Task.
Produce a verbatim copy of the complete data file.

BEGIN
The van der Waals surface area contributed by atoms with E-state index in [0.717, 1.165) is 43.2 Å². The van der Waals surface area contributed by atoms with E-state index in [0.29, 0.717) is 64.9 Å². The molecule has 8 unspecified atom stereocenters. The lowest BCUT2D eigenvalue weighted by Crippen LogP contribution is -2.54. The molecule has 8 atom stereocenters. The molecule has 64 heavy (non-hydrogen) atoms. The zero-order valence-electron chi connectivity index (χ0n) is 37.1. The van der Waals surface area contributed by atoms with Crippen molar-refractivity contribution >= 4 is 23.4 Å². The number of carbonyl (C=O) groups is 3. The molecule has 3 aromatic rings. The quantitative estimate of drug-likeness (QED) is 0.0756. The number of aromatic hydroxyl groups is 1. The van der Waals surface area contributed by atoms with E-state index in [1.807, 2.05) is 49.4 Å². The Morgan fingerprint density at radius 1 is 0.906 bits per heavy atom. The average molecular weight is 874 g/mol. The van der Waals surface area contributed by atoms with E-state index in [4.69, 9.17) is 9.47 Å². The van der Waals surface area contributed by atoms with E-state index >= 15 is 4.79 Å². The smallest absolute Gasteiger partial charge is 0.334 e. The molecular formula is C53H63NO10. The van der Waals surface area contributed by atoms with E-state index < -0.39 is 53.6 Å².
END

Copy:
The van der Waals surface area contributed by atoms with E-state index in [0.717, 1.165) is 43.2 Å². The van der Waals surface area contributed by atoms with E-state index in [0.29, 0.717) is 64.9 Å². The molecule has 8 unspecified atom stereocenters. The lowest BCUT2D eigenvalue weighted by Crippen LogP contribution is -2.54. The molecule has 8 atom stereocenters. The molecule has 64 heavy (non-hydrogen) atoms. The zero-order valence-electron chi connectivity index (χ0n) is 37.1. The van der Waals surface area contributed by atoms with Crippen molar-refractivity contribution >= 4 is 23.4 Å². The number of carbonyl (C=O) groups is 3. The molecule has 3 aromatic rings. The quantitative estimate of drug-likeness (QED) is 0.0756. The number of aromatic hydroxyl groups is 1. The van der Waals surface area contributed by atoms with E-state index in [1.807, 2.05) is 49.4 Å². The Morgan fingerprint density at radius 1 is 0.906 bits per heavy atom. The average molecular weight is 874 g/mol. The van der Waals surface area contributed by atoms with E-state index in [4.69, 9.17) is 9.47 Å². The van der Waals surface area contributed by atoms with E-state index >= 15 is 4.79 Å². The smallest absolute Gasteiger partial charge is 0.334 e. The molecular formula is C53H63NO10. The van der Waals surface area contributed by atoms with E-state index < -0.39 is 53.6 Å².